"System change is now inevitable. Either because we do something about it, or because we will be hit by climate change. '...

"We need to develop economic models that are fit for purpose. The current economic frameworks, the ones that dominate our governments, these frameworks... the current economic frameworks, the neoclassical, the market frameworks, can deal with small changes. It can tell you the difference, if a sock company puts up the price of socks, what the demand for socks will be. It cannot tell you about the sorts of system level changes we are talking about here. We would not use an understanding of laminar flow in fluid dynamics to understand turbulent flow. So why is it we are using marginal economics, small incremental change economics, to understand system level changes?"

Tuesday, November 6, 2007

Journalism Cannot Be Neutral

I was otherwise busy, but Irene had time to catch Jim Lehrer's lecture to the Journalism school this evening. (He gave a similar talk at my alma mater last month.) Lehrer upheld the conventional tenets of journalism; he is alarmed at the decay of discourse, but it seems Gore and Gingrich agree on that too.

It's an important question, how we came to this pass.

I suspect, and here Lehrer will not agree, that responsible, staid journalism like his, as practiced in America, is part of the problem. The attempt at "balance" requires some definition of the scope of acceptable opinion. As Eli taught me, the implicit limits of discourse, which oddly include Singer and exclude Lovelock, for instance, is called the Overton WIndow in some circles.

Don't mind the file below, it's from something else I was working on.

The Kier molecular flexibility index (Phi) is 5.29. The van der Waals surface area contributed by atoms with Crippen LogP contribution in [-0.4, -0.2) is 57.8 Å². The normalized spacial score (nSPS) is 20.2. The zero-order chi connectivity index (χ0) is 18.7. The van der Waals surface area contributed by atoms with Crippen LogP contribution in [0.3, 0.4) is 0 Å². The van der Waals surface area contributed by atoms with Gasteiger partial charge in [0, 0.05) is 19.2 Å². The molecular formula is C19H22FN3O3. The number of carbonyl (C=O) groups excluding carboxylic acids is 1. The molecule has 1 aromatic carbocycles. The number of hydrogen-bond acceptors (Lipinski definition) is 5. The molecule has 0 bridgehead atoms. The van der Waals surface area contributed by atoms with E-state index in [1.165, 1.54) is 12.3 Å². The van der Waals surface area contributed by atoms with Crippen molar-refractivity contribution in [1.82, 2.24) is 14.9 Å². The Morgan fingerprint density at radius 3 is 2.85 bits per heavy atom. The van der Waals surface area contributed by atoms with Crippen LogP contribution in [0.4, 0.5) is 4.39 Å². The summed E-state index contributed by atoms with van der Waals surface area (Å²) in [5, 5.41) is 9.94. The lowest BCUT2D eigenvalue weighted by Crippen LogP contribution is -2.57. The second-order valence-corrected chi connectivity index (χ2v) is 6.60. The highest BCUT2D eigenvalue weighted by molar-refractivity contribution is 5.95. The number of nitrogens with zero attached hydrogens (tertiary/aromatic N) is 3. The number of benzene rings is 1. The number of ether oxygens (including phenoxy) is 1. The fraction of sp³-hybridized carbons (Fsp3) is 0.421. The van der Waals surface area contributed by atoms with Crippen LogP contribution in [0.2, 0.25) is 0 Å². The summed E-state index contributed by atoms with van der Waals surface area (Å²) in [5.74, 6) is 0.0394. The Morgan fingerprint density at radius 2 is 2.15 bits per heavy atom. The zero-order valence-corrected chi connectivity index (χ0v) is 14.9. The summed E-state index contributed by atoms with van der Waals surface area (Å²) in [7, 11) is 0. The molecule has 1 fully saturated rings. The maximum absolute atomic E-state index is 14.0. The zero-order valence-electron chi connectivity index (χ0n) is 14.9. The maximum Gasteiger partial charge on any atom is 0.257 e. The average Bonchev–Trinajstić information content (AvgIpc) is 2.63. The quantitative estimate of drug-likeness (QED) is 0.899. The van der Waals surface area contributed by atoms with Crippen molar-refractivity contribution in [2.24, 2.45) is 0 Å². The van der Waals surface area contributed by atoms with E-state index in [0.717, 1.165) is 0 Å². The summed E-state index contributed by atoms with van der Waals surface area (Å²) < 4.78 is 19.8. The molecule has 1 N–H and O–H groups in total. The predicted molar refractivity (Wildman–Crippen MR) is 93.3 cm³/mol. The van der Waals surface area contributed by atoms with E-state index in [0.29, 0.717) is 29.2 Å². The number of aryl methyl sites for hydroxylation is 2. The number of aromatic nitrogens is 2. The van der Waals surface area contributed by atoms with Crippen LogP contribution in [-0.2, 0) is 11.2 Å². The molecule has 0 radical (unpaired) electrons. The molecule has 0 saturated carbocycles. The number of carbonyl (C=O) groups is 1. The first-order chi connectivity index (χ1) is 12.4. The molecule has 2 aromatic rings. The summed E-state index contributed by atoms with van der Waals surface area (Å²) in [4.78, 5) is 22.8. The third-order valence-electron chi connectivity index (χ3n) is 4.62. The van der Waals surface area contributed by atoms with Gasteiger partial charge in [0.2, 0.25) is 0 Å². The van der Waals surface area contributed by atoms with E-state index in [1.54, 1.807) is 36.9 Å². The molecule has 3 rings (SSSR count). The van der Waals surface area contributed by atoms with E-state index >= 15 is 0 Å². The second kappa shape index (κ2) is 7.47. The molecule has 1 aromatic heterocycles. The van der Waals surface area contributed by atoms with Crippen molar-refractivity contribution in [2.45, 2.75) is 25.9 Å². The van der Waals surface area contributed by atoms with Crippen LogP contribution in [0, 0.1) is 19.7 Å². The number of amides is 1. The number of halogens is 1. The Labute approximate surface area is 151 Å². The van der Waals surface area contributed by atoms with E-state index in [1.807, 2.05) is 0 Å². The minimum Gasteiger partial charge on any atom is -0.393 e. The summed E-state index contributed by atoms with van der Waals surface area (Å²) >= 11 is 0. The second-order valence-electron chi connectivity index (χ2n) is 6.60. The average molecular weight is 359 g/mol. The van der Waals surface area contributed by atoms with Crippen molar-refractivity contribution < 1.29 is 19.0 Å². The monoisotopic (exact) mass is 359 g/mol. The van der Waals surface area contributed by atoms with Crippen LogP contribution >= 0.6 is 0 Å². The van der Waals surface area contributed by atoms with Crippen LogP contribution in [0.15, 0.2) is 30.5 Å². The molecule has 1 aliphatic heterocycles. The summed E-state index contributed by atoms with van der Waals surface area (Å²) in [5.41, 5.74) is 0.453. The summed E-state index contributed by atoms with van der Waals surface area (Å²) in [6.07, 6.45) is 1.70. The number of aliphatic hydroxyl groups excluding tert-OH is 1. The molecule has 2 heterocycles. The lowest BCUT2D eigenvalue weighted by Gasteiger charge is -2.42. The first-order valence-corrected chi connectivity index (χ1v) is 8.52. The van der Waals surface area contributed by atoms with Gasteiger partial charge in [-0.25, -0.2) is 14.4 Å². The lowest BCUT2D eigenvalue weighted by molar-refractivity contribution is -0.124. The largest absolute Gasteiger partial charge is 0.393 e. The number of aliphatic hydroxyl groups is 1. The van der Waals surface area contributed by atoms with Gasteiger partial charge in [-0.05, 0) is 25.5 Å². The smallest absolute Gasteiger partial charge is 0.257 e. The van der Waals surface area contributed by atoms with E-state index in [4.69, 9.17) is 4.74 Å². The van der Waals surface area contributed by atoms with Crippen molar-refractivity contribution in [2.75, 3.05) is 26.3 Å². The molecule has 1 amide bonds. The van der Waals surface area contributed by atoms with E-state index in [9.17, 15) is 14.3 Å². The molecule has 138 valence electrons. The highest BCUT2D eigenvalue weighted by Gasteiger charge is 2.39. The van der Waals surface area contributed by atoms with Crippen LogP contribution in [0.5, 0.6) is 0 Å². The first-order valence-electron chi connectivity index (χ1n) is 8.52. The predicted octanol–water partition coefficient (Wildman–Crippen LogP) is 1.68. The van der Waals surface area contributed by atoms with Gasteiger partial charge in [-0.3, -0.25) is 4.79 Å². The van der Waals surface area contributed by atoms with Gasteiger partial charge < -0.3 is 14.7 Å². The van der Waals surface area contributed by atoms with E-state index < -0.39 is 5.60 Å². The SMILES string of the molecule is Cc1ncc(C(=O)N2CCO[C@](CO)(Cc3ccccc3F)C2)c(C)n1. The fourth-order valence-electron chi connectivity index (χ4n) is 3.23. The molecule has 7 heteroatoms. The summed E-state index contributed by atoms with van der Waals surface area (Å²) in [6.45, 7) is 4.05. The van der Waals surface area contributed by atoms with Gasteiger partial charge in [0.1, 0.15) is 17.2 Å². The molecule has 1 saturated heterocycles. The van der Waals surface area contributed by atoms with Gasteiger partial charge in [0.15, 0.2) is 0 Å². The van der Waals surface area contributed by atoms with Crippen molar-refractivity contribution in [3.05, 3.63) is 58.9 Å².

Here's an easy place to start. As Gore suggests, don't give equal time to sense and nonsense.

If the window of acceptable opinion doesn't move with the evidence, journalists aren't doing their job of presenting evidence. If they hold a misguided scruple against making judgments, the window will wander around in ways that don't have much to do with reality. That's when Mamet's principle kicks in, that's why we have lost the capacity to cope collectively, and that's why at this point all genuine optimism in America is centered around the idea of abandoning the collective altogether, which unfortunately won't work.

Jim Lehrer is a very nice man, a very smart man, a very serious man, and a very well-intentioned man. And Jim Lehrer is part of the problem.

Update: The CBC ombudsman is quoted as follows on DeSmog:
"The CBC, in its decision making process, is entitled to make its own editorial determination about what opinions are in the mainstream, and need to be reflected, and what opinions are on the margins, and can be given the editorial hook they so often deserve…"
That is pretty much the point. Journalism is not only entitled to make such decisions. It is obligated to do so, and it is obligated to do so responsibly and competently. That is what we pay our journalists for.


RM Reiss said...

The "window of acceptable opinion" is a lovely image.

On a related subject, came across this from the Revkin blog at the NY Times, about how best to explain climate change to the public:


Some interesting comments too, like # 12.

Re-launching Sputnik might help.

Anonymous said...


regarding the recent developement in global C emissions, interesting economist opinion can be found here:


Alexander Ac

Richard said...

That economist opinion, above, *is* interesting.

In the future of fossil fuels it seems there are three outcomes -- they will all be burned (quickly), they will all be burned (at a decreasing rate, which can be somehow compensated), or we will somehow shift off them before burning every last available drop.

Perhaps suppliers should be required to create compensating carbon sinks for each unit of fossil fuel they produce. Rather than putting the carbon tax on the consumption side, tax the source. And the world of consumers would then be in equal balance, and conservation efforts in Europe would not be for naught. Not sure what international body would accomplish this, however. (To put it mildly.)

The opposite approach, as developed by Cheney and co., described here in the London Review of Books: